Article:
“Though a young man, he’s a proven leader. His track record with student life, campus events and student recruitment well position him to lead Midwestern College. Students gravitate to him for all the right reasons. It’s particularly gratifying to me that Midwestern Seminary has matured to the point where we can look internal for such a strategic hire.”

Allen added, “With the opening of the Mathena Student Center this coming summer and the many other amenity additions and upgrades to our campus in recent years, we believe we’re in a position for our undergraduate program to enter a new phase of growth. We look forward to announcing new initiatives in this regard in the season ahead.”

Of his new responsibilities at Midwestern College, Bierig said, “This is a great and sobering stewardship …. By God’s grace, we will seek to train as many God-called men and women from the next generation for the church as God will give us.”

In addition to being named dean of Midwestern College, Bierig was also appointed as assistant professor of Christian studies.

In faculty moves, Allen announced that Rustin Umstattd now will oversee the doctor of educational ministry program.

“Dr. Umstattd’s extensive experience with our doctoral programs, the way he’s handled administrative roles in matters related to accreditation and assessment, and his balance between the academy and the local church, make him a natural person to oversee our D.Ed.Min. program,” Allen said.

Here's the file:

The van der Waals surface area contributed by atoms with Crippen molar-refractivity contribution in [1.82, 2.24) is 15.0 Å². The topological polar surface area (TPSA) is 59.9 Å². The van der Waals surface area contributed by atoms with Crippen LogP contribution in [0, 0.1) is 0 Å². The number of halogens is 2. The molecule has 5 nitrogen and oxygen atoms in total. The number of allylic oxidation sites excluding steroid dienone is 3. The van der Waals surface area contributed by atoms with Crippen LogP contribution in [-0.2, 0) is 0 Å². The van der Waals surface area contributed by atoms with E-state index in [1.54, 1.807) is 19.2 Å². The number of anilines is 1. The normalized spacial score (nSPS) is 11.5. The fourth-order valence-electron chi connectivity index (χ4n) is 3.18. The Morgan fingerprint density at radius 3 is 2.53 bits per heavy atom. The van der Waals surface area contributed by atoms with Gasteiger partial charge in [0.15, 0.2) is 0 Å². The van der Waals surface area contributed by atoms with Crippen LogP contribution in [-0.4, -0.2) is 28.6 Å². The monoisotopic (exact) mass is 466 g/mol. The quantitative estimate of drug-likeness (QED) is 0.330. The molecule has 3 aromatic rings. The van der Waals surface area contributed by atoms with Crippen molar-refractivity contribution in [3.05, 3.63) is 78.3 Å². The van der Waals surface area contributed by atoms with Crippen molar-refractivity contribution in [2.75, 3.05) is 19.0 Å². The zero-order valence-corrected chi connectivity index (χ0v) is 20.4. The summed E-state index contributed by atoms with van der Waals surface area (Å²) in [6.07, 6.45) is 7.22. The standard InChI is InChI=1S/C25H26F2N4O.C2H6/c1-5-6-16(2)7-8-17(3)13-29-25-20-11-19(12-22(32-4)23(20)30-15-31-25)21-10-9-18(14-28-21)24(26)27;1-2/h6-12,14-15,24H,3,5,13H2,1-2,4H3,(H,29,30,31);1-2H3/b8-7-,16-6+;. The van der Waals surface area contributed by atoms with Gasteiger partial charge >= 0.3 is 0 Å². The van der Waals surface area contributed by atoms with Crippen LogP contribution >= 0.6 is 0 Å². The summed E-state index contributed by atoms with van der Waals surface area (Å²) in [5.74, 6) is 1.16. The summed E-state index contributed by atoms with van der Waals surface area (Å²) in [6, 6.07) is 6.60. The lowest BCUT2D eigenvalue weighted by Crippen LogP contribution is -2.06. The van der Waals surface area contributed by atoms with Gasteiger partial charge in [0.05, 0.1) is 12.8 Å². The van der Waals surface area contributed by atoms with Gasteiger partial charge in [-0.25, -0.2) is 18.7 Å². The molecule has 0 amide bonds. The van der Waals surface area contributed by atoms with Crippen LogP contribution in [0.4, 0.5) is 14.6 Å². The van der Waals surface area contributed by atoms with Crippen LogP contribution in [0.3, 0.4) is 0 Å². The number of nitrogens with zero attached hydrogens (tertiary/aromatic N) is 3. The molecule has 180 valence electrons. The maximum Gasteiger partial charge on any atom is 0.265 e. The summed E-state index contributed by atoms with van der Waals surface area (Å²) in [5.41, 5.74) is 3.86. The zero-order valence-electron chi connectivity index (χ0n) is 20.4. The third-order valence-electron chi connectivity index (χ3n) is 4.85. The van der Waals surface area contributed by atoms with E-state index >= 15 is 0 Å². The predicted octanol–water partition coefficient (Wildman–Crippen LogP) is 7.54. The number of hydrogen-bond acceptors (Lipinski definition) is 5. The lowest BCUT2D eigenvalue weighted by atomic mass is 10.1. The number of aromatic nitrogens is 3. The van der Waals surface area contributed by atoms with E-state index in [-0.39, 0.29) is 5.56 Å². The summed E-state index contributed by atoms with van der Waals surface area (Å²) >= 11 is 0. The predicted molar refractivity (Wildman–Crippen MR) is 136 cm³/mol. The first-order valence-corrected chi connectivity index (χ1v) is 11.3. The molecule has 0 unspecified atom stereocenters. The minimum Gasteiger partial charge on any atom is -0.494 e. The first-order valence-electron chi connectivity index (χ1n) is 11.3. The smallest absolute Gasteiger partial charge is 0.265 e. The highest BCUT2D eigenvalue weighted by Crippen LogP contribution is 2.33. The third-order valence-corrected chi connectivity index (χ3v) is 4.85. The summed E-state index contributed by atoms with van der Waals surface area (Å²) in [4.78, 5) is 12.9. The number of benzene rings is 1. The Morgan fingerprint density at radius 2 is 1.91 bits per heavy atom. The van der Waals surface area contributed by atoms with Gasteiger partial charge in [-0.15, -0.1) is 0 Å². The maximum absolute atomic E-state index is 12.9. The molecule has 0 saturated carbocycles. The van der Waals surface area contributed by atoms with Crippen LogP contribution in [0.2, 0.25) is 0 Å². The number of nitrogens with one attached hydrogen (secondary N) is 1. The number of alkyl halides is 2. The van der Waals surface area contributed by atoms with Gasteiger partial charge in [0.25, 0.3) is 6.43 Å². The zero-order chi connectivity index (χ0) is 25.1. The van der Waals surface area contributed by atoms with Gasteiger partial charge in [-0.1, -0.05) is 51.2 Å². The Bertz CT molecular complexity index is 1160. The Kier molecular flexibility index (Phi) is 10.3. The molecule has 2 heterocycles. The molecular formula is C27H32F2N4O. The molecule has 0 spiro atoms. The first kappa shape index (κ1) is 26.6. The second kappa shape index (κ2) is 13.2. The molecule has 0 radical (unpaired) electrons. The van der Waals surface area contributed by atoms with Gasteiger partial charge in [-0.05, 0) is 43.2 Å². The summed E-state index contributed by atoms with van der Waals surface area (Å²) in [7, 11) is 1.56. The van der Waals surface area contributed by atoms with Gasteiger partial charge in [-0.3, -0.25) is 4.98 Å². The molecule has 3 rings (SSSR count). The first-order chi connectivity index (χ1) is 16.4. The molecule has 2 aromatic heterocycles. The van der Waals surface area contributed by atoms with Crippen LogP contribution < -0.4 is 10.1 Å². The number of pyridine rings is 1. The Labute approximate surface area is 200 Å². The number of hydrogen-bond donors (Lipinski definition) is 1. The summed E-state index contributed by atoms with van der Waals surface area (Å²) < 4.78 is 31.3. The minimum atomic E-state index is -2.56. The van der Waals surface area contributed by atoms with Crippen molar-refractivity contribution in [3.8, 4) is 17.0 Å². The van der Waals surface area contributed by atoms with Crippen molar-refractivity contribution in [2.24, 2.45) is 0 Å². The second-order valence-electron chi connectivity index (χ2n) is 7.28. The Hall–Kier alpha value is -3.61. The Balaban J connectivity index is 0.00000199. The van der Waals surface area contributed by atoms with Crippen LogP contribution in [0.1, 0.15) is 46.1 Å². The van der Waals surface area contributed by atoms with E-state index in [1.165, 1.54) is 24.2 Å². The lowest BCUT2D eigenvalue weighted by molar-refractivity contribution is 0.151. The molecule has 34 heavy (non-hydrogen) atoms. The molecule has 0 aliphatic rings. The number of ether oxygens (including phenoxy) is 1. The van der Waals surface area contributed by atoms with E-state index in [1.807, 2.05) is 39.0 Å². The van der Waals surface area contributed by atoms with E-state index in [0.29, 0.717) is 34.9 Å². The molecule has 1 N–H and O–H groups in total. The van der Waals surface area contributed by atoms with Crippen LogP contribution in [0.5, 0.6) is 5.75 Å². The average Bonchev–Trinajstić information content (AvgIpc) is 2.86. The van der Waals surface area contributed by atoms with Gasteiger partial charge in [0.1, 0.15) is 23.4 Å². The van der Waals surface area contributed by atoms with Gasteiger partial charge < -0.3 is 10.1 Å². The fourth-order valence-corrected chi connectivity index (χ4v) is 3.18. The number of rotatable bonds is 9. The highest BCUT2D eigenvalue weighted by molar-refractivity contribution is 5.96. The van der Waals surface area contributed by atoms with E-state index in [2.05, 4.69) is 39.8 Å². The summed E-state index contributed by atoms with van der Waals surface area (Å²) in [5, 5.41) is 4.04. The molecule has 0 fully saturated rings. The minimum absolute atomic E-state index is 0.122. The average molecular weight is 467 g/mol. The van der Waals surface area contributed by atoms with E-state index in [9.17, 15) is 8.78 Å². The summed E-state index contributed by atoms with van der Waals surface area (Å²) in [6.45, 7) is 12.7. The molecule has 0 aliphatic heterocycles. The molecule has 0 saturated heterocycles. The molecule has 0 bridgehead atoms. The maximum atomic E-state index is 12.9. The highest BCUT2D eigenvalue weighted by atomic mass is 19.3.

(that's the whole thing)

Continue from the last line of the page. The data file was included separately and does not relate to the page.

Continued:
“He will strengthen this program by shepherding the growing number of D.Ed.Min. students, by building partnerships with Christian education societies and fellowships, and by providing valued input and support to the overall doctoral studies programs. Dr. Umstattd will continue to serve us in the classroom, while he brings renewed focus on this often-overlooked degree.”

Umstattd has served as assistant professor of theology at Midwestern Seminary since 2008 and he currently co-pastors Northland Baptist Church in Kansas City.

    About the Author

  • SBC Seminary & BP Staff

    Cassity Potter writes for Southeastern Baptist Theological Seminary; Art Toalston is senior editor of Baptist Press, the SBC’s news service; Alex Sibley writes for Southwestern Baptist Theological Seminary; and S. Craig Sanders writes for Southern Baptist Theological Seminary.